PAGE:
Cindy Axne should withdraw her racist police bill

Jaylen Cavil and Alejandro Murguia-Ortiz co-authored this commentary. Cavil is a Democratic candidate in Iowa House district 36. Murguia-Ortiz is an independent candidate in Iowa Senate district 17.

Dog whistles have been a feature of U.S. politics for decades. President Ronald Reagan’s “welfare queens,” President Bill Clinton’s “law and order” campaign, and former House Speaker Newt Gingrich calling Barack Obama a “food stamps president” are all examples of racist talking points. Politicians use coded language when trying to garner support by triggering racial anxiety. 

Today’s version of the “war on crime”—a reaction to nationwide calls to defund the police and fund communities instead—is no different from the racist wars on drugs and poverty that have led to the incarceration and deaths of millions.

With the introduction of the Invest to Protect Act, U.S. Representative Cindy Axne (D, IA-03) and U.S. Senator Chuck Grassley have joined forces to re-employ this dog whistle strategy.

As with most dog whistles, this bill attempts to indirectly communicate that the problem isn’t state violence and the consolidated wealth and power, the problem is people of color.  

Reminiscent of the infamous 1994 crime bill, which led to the mass incarceration of Black and Brown people, Cindy Axne is positioning herself as a “tough on crime” candidate. With this bill, Axne has planted her feet firmly in opposition of all of her constituents who voted for Indira Sheumaker, a candidate who won an unprecedented campaign for Des Moines City Council as an unapologetic advocate for defunding the police. 

Nowhere in her latest news release about the bill does Axne reference any constituents supporting the legislation. Rather, it appears she is taking direction from the police and their stakeholders.

Along with activists and advocates in Iowa and across the nation, we personally have faced police violence for being vocal on these issues. We continue to see how the police play an integral role in the displacement of communities and restricting our bodily autonomy.

We are running to represent Des Moines in the state legislature because many of our neighbors know that more funding for these violent institutions only creates conditions where police have more resources to ruin lives and the further despoliation of our civil rights.

As education, reproductive health, housing, and food security, among countless other basic human rights continue to get drained of funding and resources, more police funding is the opposite of what Axne should be seeking. As the GOP attempts to criminalize abortion across the country, Iowa’s only Democrat in Congress should not be leading the charge to give more money to the agencies that will be tasked with enforcing those abortion bans.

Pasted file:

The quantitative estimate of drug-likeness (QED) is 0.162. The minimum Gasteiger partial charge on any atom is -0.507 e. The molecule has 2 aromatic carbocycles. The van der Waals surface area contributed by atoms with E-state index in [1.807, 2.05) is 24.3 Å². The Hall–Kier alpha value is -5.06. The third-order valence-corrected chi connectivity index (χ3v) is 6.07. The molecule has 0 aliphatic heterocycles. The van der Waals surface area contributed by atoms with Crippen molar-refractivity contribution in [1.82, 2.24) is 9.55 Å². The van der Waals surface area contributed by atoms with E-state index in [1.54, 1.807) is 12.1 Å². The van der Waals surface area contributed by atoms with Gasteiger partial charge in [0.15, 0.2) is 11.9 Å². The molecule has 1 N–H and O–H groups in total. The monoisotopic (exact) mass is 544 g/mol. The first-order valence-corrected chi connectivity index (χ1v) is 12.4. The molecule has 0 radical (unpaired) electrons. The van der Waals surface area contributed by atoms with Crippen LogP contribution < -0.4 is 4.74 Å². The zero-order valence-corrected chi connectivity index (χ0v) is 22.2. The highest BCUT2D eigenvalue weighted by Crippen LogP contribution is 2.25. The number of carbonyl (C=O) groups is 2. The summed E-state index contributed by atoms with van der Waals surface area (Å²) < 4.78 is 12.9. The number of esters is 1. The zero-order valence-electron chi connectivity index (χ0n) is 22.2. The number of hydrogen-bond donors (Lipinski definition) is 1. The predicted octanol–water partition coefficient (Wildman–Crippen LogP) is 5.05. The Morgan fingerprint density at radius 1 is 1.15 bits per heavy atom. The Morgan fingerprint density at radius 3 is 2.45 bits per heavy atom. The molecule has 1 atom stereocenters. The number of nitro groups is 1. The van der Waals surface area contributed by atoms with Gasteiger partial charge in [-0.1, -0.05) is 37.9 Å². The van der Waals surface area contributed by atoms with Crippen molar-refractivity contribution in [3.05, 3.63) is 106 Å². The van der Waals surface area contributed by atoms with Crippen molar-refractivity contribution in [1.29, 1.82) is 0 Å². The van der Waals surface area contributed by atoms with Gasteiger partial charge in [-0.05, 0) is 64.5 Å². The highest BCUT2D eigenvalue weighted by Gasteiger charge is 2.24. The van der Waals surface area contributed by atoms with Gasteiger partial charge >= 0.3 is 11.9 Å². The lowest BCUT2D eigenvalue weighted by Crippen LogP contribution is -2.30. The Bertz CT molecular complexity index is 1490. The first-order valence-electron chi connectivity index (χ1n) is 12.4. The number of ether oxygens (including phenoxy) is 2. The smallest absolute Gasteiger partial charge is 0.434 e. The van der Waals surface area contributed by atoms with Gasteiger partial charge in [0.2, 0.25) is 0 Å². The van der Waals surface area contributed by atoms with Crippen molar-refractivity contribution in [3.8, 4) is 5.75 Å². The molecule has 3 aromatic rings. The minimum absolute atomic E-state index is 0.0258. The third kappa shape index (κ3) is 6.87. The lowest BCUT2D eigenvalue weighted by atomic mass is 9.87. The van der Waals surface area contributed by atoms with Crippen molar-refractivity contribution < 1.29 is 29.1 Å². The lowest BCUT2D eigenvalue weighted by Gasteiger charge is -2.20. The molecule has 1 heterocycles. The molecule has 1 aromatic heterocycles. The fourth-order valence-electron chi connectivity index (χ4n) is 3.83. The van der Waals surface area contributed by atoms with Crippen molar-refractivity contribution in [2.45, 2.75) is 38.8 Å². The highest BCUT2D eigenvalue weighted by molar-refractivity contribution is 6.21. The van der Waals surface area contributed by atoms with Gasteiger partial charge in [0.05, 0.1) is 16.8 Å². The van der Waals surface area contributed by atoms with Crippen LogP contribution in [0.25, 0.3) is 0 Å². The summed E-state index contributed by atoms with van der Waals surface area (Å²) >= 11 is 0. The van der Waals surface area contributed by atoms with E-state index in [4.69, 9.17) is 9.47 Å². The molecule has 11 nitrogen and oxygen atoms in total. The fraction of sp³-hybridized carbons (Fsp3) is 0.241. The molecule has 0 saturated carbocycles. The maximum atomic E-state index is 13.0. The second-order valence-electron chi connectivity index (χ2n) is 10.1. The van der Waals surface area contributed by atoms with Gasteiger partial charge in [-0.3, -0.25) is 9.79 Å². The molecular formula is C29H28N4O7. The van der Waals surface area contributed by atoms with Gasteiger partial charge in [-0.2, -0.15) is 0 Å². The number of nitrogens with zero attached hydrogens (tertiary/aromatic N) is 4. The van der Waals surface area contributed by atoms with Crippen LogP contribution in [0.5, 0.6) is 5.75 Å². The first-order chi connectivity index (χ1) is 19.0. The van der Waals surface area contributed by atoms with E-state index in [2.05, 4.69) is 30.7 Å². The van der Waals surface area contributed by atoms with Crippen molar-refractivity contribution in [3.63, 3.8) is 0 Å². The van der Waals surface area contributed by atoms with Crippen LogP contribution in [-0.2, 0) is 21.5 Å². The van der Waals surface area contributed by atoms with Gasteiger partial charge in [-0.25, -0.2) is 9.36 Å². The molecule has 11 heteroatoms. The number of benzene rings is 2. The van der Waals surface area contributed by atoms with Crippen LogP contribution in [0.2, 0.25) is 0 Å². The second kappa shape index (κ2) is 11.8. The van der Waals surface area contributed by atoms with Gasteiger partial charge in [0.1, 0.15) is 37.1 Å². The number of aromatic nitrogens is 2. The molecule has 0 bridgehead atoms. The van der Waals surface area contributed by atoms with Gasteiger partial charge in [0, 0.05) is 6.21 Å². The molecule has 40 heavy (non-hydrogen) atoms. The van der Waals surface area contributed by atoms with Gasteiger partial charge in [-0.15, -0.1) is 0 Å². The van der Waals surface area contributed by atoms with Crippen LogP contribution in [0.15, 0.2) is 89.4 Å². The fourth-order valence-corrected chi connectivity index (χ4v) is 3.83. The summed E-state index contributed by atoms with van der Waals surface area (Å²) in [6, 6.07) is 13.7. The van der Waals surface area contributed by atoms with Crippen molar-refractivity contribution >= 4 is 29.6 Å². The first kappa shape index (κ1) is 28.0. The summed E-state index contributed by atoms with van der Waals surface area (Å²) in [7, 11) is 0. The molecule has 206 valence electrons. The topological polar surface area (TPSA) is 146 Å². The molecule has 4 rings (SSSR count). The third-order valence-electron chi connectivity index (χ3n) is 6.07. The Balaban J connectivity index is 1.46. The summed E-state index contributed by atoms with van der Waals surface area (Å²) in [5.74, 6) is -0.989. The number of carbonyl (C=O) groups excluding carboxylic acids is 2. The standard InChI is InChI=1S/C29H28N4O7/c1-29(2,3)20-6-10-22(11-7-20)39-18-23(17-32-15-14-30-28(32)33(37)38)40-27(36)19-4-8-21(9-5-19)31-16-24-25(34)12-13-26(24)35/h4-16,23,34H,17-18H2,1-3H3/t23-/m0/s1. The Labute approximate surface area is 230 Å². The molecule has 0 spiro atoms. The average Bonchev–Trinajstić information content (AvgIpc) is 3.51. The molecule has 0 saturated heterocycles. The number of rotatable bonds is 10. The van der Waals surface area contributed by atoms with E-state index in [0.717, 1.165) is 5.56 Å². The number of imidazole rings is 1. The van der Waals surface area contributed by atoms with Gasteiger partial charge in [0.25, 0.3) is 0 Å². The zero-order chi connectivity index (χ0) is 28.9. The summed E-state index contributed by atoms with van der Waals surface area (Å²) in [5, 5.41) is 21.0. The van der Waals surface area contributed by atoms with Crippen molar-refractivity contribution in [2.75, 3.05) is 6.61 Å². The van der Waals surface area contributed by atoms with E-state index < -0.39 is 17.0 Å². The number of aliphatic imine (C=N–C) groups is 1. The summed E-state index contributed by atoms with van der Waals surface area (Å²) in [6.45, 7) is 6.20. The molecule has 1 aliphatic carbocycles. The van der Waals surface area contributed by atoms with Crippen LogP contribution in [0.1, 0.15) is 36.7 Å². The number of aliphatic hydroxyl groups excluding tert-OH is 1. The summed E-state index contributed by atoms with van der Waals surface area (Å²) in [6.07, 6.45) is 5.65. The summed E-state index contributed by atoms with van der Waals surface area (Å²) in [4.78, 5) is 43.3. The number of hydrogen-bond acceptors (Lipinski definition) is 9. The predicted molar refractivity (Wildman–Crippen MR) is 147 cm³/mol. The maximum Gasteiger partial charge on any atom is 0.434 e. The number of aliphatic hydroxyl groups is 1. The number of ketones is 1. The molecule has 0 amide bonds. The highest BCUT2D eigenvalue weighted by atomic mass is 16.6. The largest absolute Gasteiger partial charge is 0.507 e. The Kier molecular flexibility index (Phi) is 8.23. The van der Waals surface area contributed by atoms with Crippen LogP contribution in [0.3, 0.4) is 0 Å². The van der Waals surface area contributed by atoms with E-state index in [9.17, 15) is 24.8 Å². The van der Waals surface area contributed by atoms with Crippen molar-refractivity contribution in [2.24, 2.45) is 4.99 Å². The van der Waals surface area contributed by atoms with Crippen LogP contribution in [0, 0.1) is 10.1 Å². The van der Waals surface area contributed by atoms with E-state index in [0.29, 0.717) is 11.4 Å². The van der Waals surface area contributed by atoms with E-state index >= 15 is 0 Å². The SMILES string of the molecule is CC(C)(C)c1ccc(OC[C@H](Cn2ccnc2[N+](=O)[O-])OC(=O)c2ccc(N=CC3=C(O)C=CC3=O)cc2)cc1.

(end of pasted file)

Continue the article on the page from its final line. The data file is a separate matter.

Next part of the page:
In 2020, Democratic candidates positioned themselves as the counter to our ongoing shift towards fascism. However, by positioning themselves as antagonists to the current day abolitionist and civil rights movement, some Democrats are demonstrating that they are actually an instrumental part of that trend towards fascism.

If Cindy Axne truly believes that she is an ally to her Black and Brown constituents, then she should withdraw this racist bill and join our fight to ensure that communities have the care and resources that they need.

Editor’s note from Laura Belin: Axne highlighted her support for the Invest to Protect Act at a February news conference with law enforcement officials and in a May 6 letter urging U.S. House leaders to bring the bill to the floor.

Top photos of Jaylen Cavil (left) and Alejandro Murguia-Ortiz (right) published with permission.

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  • Amen

    I don’t live in Axne’s district but I have contributed to her since she is our only Democrat. I, too, was dismayed to see this bill even though I don’t know the details it contains.

    When people began to say “Black Lives Matter”, that was a little too uppity for others who responded with “All Lives Matter.” Now that people have cast doubt on the way cops respond to every call by bringing their guns and barking orders, others have replied to such insolent doubts by proposing even more money for the cops. It’s worse than a dog whistle to partner with Grassley on something like this.

  • I don't think it is very likely that the bill will be passed.

    Several years ago the NYT published a study of what counties were responsible for filling the prisons. It took a lot obtain work to process the data and they made their data set available on GITHUB.

    I used that data set an found that about 400 counties were responsible for 80% of the prison commitments. Black Hawk County was the only one in Iowa.

    The 400 counties will get most of the money and the other 3600 will be lucky to get